Ethnic Cuisine in Buenos Aires, Argentina
We returned yesterday from a five-day trip to Buenos Aires, Argentina. We had a good time visiting what some call the “Paris of South America.” We were most impressed by the architecture and generally affordable and excellent quality of life we saw. Perhaps our perspectives have been influenced by living 11 months in nearby Paraguay, but it still struck me as a good place to live. I can see why Porteños (residents of Buenos Aires) are proud of their city.
Buenos Aires is a no doubt world-class city. However, I was struck by its lack of diversity. This city with approximately 12 million residents seemed overwhelmingly of European descent with a dearth of other races, including immigrants from Africa, Asia, and the Indian subcontinent. Our difficulty finding ethnic cuisine confirmed this. There are no Greek, Indian, or Thai restaurants in Paraguay, and we searched from throughout Buenos Aires to find these cuisines. I finally found restaurants for each cuisine, but it was a bit of an undertaking. Each offered excellent food at moderately expensive prices (by Argentine standards). Here they are:
Mykonos Greek Restaurant, Olleros 1752, Buenos Aires. For reservations, call (54-11) 4779-9000 or visit http://www.mykonostaso.com.ar/
Kathmandu Indian Restaurant, Av. Cordoba 3547, Buenos Aires. For reservations, call (54-11) 4963-1122.
Empire Thai Restaurant, Tres Sargeantos 427, Retiro, Buenos Aires. For reservations, call (54-11) 4312-5706 or visit http://www.empirethai.net/
If we had had more time, we also would have liked to have eaten Japanese and American food. The good news is that as a large city, Buenos Aires has a wide variety of restaurants. In fact, Empire Thai restaurant owner Kevin Rodriguez — an American from New Jersey — told us that Empire Thai is one of the only Thai restaurants in Latin America. Amidst all of the “Parrilla (grill), pasta, and pizza” — as he put it — you can find a great selection of cuisine in Buenos Aires.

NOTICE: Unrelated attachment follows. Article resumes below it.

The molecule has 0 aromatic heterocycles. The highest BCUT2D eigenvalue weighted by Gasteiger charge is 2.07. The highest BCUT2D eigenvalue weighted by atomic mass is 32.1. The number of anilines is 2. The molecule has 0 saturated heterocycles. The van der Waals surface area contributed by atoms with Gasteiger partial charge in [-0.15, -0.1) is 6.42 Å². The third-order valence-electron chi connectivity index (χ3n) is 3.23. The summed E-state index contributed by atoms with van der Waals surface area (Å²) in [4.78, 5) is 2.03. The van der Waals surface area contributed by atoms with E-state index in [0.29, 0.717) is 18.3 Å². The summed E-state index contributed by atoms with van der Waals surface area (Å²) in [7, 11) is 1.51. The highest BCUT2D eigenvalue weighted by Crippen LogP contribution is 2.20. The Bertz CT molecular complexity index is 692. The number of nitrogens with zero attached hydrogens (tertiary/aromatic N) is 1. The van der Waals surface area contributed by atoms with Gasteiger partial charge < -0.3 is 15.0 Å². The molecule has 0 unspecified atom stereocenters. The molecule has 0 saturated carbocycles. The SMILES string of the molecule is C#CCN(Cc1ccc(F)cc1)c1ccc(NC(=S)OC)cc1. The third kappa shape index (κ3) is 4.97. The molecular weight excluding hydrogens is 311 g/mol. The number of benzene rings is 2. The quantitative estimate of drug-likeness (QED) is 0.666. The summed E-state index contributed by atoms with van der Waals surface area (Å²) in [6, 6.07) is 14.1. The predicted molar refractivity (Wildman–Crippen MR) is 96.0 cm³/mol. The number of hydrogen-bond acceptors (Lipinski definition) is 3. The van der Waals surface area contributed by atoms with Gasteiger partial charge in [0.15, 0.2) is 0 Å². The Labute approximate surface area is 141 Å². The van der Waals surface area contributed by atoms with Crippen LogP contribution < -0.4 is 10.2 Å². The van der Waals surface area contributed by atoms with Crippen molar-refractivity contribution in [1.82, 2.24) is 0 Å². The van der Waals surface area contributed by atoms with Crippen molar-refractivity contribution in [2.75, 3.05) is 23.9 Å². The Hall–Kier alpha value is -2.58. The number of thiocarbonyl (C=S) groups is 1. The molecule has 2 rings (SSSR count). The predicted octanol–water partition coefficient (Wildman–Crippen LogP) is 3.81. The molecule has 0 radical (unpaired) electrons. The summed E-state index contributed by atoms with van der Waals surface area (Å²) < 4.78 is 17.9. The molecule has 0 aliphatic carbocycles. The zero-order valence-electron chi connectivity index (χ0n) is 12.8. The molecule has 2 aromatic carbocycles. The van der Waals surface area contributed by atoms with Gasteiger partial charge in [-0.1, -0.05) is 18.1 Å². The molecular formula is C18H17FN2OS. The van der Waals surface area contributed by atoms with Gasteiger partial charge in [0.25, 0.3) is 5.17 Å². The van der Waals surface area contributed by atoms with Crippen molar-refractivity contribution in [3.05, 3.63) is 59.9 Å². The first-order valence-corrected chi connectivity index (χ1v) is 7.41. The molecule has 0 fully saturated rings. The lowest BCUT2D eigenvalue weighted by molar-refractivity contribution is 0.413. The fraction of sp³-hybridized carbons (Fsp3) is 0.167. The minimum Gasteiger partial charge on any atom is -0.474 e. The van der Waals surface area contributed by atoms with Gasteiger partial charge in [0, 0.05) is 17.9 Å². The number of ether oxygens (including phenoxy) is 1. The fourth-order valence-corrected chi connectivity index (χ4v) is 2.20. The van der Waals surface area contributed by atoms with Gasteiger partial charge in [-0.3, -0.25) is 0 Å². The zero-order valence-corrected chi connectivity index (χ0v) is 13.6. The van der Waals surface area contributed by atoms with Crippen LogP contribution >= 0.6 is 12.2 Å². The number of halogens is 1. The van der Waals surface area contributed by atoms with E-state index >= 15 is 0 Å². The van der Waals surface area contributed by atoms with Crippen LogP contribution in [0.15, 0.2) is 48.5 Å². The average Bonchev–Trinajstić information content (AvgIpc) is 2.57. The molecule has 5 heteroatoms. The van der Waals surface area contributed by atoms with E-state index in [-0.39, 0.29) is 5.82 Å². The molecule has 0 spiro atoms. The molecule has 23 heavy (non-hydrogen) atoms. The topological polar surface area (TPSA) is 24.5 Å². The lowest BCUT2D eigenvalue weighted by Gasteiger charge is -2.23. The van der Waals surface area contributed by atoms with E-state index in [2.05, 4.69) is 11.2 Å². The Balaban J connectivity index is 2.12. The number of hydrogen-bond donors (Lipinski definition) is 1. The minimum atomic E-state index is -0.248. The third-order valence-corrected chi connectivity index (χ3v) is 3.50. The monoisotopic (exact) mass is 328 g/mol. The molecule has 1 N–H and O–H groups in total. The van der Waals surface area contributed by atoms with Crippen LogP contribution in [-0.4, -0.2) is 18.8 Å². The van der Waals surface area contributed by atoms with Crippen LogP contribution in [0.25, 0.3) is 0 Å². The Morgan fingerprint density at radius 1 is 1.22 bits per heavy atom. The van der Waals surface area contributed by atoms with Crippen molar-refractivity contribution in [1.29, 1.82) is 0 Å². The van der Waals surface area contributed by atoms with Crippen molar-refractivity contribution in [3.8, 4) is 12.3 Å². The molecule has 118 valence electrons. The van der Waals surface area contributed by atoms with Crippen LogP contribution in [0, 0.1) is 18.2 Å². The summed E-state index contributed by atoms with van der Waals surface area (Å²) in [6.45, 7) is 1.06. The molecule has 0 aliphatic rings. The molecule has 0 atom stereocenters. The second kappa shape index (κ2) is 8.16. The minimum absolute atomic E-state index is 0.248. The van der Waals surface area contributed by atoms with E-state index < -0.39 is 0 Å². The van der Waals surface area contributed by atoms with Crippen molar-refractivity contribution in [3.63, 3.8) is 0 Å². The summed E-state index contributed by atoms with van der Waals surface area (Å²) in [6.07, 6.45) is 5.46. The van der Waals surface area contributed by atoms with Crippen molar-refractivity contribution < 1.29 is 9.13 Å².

Remembering the Falklands
The news story about British sailors captured by Iran reminds me of a crisis between Great Britain and another nation that occurred 25 years ago. 25 years ago today, on April 2, 1982, the Falklands War began when the Argentine military occupied the Falklands Islands (Islas Malvinas) in the southern Atlantic Ocean (it was not officially a war, because neither the British nor the Argentinians declared war during the conflict). Two weeks earlier, the Argentine Navy occupied two other sparsely-populated archipelagos, the South Georgia Islands and the South Sandwich Islands. All three island groups are disputed territory. They remain territorial possessions of the British, although the Argentinians claim sovereignty over them as well as a large section of Antarctica. The British also claim virtually the same portion of Antarctica. The Falklands War ended on June 12, 1982, when the Argentine military surrendered to the British.
Here’s a memorial in Rio Gallegos, Argentina on coast of the Atlantic Ocean dedicated to the Argentine soldiers who lost their lives during the Falklands War. We passed through town and visited the memorial in January 2009, on our way from Tierra del Fuego to Chile.
Paraguay (my home in 2007) was not directly involved in the dispute. However, it affected Paraguay because Argentina has traditionally loomed large in Paraguayan history, and their relationship has generally been less than amicable. Many Paraguayans were sympathetic to the British in this conflict. The “war” was one of the seminal events of the latter half of the 20th century in South American politics. To this day, territorial disputes between Argentina, Chile, and Great Britain over territory ranging from the Beagle Channel to the Falklands (Isla Malvinas) to Antarctica remain unresolved. Paraguay is not involved in any of these disputes. However, it lost territory to Argentina following its defeat in the War of the Triple Alliance (1864-70), and its territorial claims were never fully resolved by treaty.